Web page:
How does a city produce more energy than it consumes and add millions of dollars back to city coffers in the process? That was the topic of the SLO Chamber’s recent Legislative Lunch, “Becoming a Net Zero Community”.

The SLO Chamber hosted Lancaster Deputy City Manager Jason Caudle Oct. 19 to lead a conversation about the city’s pioneering efforts to reach net zero, combat declining sales tax receipts and be more sustainable.

To help keep the conversation going, we’ve compiled a quick primer on Lancaster’s Net Zero efforts.

What

“Net Zero” simply means producing more energy than you consume, which Lancaster Mayor Rex Parris says the city is now doing. It can also reflect efforts to reduce carbon emissions, another goal the city is making progress toward.

Why

Parris is a staunch believer in combatting the effects of climate change. But he also sees opportunity for the city to survive and thrive in a fast-changing world.

A third of the city’s general fund comes from sales tax, with half of that from gas and gas-dependent car sales. But those sources are expected to plummet down the road, as more and more sales move online, cars shift to electricity and communities adopt car sharing.

At the same time, internet and mobile data is projected to increase over 10 fold, sending the need for fiber networks skyrocketing.

“If you know these things will happen, then you know you need to be in a different business than just sales tax,” Caudle said in his presentation. “You need to be in the energy business and telecommunications.”

How

The city has pursued a multi-pronged approach, employing several key strategies.

Set the rules: That’s the role of government, Parris contends, so the city changed building codes to require all new homes to include a 1.0 kilowatt solar system.

Simplify processes: Getting a solar installation approved can take months and involve multiple agencies. Lancaster was the first U.S. jurisdiction to streamline the process, creating a one-stop shop that’s now been copied by other cities and counties.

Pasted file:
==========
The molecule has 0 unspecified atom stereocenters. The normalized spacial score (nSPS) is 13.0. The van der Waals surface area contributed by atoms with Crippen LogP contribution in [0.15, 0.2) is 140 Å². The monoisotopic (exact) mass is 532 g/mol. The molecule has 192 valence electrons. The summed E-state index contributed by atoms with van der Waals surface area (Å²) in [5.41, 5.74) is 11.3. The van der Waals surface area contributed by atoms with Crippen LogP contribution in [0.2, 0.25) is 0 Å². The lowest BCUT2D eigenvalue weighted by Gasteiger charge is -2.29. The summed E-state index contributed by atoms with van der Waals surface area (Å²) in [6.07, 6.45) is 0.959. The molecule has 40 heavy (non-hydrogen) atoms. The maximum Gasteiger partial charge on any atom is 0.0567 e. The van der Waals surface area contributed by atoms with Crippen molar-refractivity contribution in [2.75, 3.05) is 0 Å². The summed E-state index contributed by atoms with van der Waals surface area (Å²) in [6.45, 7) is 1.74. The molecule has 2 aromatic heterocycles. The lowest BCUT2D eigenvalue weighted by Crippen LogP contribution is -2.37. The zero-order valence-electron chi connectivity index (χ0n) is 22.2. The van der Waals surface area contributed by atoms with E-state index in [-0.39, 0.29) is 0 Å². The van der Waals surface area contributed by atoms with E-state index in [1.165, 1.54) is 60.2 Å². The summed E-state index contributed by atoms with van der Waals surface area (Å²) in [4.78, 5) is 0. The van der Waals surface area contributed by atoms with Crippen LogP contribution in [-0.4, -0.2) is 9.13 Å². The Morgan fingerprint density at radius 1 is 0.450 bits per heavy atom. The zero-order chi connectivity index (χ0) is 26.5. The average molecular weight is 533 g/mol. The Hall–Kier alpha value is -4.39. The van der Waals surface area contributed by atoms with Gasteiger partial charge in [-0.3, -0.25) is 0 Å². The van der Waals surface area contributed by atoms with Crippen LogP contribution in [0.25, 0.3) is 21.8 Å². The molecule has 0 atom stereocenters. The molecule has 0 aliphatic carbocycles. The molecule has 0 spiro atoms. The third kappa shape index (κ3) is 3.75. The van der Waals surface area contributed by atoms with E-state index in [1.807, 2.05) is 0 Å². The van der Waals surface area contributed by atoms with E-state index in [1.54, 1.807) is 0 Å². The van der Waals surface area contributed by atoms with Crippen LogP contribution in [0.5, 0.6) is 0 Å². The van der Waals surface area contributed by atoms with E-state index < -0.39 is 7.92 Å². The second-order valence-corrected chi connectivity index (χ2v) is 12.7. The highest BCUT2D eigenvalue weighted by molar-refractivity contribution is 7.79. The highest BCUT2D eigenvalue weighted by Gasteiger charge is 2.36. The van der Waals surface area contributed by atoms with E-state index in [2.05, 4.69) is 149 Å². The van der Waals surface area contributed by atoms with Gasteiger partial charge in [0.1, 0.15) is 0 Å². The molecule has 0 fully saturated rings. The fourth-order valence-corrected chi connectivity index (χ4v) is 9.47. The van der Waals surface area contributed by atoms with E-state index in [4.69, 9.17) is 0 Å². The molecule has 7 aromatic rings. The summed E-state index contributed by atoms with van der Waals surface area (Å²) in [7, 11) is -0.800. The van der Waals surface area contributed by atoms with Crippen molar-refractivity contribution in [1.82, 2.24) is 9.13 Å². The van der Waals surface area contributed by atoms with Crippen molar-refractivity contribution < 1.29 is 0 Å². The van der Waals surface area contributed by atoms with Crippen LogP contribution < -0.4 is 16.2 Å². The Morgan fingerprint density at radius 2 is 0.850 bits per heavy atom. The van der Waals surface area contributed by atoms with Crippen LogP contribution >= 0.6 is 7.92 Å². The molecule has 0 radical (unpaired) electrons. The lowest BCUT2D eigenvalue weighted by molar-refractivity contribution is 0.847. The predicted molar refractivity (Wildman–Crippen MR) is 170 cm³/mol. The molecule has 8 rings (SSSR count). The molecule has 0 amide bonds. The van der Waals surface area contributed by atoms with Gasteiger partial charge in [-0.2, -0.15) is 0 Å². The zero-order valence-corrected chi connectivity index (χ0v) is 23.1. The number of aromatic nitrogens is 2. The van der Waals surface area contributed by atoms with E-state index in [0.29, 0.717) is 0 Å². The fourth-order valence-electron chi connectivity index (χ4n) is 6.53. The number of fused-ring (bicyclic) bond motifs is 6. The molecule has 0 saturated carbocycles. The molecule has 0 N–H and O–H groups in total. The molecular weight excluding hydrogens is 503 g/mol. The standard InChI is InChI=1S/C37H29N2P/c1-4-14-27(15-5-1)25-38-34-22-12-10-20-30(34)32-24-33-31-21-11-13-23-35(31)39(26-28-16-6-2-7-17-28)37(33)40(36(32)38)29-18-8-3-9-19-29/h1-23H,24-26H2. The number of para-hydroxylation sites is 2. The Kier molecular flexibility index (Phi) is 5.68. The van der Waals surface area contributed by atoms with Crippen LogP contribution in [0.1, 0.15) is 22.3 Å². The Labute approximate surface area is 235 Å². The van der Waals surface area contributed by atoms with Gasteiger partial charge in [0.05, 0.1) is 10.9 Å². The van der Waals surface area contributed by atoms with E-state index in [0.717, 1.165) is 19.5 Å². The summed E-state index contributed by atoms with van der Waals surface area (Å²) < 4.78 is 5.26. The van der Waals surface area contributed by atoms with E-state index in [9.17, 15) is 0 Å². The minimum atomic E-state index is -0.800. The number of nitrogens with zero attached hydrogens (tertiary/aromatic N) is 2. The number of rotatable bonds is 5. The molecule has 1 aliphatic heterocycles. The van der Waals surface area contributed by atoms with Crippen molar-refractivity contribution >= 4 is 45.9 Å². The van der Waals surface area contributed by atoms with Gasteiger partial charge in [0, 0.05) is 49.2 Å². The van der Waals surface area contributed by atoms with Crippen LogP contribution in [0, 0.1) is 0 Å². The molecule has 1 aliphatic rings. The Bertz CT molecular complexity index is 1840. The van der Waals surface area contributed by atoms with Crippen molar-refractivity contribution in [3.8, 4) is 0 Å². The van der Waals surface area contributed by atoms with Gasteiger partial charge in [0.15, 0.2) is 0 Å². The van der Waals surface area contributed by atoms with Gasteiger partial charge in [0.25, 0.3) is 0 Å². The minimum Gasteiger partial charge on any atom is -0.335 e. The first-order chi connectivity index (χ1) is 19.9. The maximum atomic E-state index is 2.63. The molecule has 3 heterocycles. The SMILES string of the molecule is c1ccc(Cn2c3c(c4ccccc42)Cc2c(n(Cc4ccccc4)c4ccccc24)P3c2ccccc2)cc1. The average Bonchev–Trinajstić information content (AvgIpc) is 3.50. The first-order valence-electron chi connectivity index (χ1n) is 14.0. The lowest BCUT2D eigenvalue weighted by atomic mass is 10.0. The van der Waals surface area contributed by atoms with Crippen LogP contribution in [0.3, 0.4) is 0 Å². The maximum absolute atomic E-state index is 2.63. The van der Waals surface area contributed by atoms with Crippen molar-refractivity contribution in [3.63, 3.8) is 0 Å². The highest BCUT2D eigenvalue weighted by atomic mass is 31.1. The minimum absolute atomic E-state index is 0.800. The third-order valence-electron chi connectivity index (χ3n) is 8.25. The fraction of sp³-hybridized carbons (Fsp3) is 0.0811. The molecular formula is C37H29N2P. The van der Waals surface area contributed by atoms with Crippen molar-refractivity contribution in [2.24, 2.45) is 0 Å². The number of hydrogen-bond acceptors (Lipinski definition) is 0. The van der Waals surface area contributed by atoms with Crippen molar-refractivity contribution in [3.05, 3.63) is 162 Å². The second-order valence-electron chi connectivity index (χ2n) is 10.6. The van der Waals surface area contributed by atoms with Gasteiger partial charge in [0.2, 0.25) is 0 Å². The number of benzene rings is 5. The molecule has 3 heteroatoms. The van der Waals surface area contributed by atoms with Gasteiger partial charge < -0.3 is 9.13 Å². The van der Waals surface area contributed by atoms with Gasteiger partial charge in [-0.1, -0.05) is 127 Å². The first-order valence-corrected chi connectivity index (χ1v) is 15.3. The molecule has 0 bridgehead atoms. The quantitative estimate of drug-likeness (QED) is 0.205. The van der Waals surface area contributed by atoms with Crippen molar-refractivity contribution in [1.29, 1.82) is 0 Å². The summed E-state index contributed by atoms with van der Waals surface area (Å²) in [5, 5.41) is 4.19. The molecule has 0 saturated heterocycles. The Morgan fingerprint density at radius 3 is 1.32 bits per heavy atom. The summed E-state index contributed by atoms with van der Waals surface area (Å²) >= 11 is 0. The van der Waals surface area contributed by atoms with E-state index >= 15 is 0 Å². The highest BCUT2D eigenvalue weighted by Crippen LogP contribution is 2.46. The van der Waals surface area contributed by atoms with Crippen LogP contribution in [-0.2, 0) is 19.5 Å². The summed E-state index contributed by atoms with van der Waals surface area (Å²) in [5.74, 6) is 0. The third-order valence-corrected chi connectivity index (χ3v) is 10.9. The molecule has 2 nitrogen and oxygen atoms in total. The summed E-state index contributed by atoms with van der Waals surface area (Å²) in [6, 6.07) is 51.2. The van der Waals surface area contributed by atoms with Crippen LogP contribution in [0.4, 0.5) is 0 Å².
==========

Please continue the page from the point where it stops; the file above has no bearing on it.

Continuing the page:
Leverage public-private partnerships: The city worked with SolarCity to help businesses and residents install solar systems at lower cost. The city itself installed solar at municipal sites and elementary schools, with expected savings that could top $25 millionover a couple decades.

Embrace innovation: Lancaster is looking to create the infrastructure for a connected city, installing LED street lamps with built-in connectivity that reduce energy use, improve mobile network coverage and open up new revenue streams. For now, that means money from mobile and data providers but revenue-generating applications such as parking meters, car charging stations and advertising could be added later.

Broker change: Parris uses his position to bring parties together and start a dialogue. In one such example, he brokered a partnership between a bus manufacturer and a home builder to combine their technologies to create an affordable solar energy housing community.

Enter new markets: The city got into the power business with a Community Choice Aggregation program, promoting greater renewable energy usage while opening new revenue streams.

For more details on net-zero efforts in Lancaster and elsewhere, look to the Zero Energy Projectthe California Choice Energy Authority and this Forbes article.

Lead sponsors of the Chamber’s Legislative events series are Cal Poly, Glenn Burdette, Morris & Garritano, Pacific Western Bank and Wallace Group, with supporting sponsors BHE Renewables, PG&E and RRM Design Group.